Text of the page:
A recent article titled "Vancouver housing prices tied to China’s economic growth", Barbara Yaffe quoted two "experts" (David Ley and Robin Wiebe) who will tell anyone who will listen that "housing prices here [in Vancouver] are tied inextricably to purchase activity by foreign buyers." You'll find the use of words like "coincide," "relationship," and "exceptional correlation" between 1) periods of faster growth in China and growth of Vancouver's housing market, 2) house sales and housing starts and GDP growth in China, and 3) international immigration to Vancouver and the city's property prices. Nowhere do we see the words "cause" or "leads to."
Correlation is mostly meaningless, especially when you're using it in the way that David Ley does (see Figure 5.8). One commenter says:
I work at the same institution as Professor Ley, but still I must critique the "evidence" presented in the graph. Perhaps there is more elsewhere in the study, but Figure 5.8 does not provide evidence of anything.
A correlation of 0.94 or 94% looks impressive, but those who know statistics will understand that in the analysis of time-series data, one cannot just correlate the level of something (house prices) and the level of something else (immigration). It is very easy to get very high correlations. Don't believe me. Just try computing the correlation of the house prices with your age. I did. Guess what--the correlation is 94.5%. Evidently, my age predicts Vancouver house prices better than net immigration. Obviously, you can put in anyone's age and the result would be the same.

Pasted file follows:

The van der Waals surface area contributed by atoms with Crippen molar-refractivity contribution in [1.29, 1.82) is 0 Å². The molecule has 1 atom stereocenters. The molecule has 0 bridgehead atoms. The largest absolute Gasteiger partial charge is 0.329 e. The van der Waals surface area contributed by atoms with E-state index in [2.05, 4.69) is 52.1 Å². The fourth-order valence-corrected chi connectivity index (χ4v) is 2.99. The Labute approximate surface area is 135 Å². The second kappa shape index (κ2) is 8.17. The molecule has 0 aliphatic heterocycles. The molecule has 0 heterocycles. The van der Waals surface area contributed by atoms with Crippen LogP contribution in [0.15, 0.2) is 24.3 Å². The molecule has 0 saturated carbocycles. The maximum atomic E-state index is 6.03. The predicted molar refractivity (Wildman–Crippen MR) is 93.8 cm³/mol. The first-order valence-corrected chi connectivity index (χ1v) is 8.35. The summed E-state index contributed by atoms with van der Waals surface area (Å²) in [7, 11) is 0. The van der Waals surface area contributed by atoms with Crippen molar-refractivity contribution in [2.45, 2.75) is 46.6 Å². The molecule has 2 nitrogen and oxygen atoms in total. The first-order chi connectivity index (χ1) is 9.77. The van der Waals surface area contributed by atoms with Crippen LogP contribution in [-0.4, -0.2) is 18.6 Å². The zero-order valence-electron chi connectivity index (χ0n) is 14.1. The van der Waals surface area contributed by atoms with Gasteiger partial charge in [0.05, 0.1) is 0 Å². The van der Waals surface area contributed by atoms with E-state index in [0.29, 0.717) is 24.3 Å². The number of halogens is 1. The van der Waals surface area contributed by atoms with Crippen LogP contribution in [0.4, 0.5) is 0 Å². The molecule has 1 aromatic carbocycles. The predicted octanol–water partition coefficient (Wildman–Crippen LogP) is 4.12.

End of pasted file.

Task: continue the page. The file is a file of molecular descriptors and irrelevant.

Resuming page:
You can see more examples of ridiculous correlations at spurious correlations, like "US spending on science, space, and technology correlates with suicides by hanging, strangulation and suffocation" (0.992) and "Divorce rate in Maine correlates with Per capita consumption of margarine" (0.993).
Repeat after me: correlation does not imply causation.
Also lacking in the Yaffe article was any serious discussion of the more obvious causes of housing price increases, such as interest rates, 0% down mortgages and 40 year amortizations in the mid 2000s, and the effect of CMHC default insurance. These all have a real effect on housing prices. There was a singling out of Vancouver, and no discussion of all the other Canadian cities that have experienced similar relative price increases, and no mention of all the non-foreign buyers owning multiple condos (and renting them for very little profit), thus speculating on price increases on the value of the home.
The effect that interest rates have is huge. The Bank of Canada bank rate was 6% at it's peak of the tech bubble (2000)! then the tech bubble burst and the Bank of Canada started slashing the interest rates to as low as 0.5% (2009); a swing of 5.5%! The bank variable rates are a bit more than that, I'm getting 2.2% which is about the lowest they've ever gone. So let's say 2% and 7.5% for a spread of 5.5%. To make things even crazier, throw in the 40 year mortgage which was available for a little while:
Effect of amortization period and interest rate for a $500,000 home:
$3650 monthly payment (at 7% for 25 years)
$1500 monthly payment (at 2% for 40 years)
That's with no change to down payments. Add in the effect of lower down payments (increased leveraging) due to lower requirements + CMHC default insurance, people owning multiple properties (more leveraging and speculation), and people buying more house than they can afford (if interest rates increased but they assume house value will only go up), and you have a recipe for the bubble we have today.
Finally, Vancouver has experienced the same growth in housing prices that the rest of Canada has.
All figures below are from http://www.housepriceindex.ca (which actually measures same house sale pairs over time, not just "average home prices"). I downloaded the spreadsheet and calculated the total percentage increase in the index from early 1999 (data is spotty before then, some cities go back to 1990, others don't).
Quebec City 285%
So is the "foreigner effect" happening everywhere in Canada? Or maybe the increases are due to something other than foreigners? During a bubble people are often quoted as saying "it's different this time" or "it's different here." They always end up being wrong.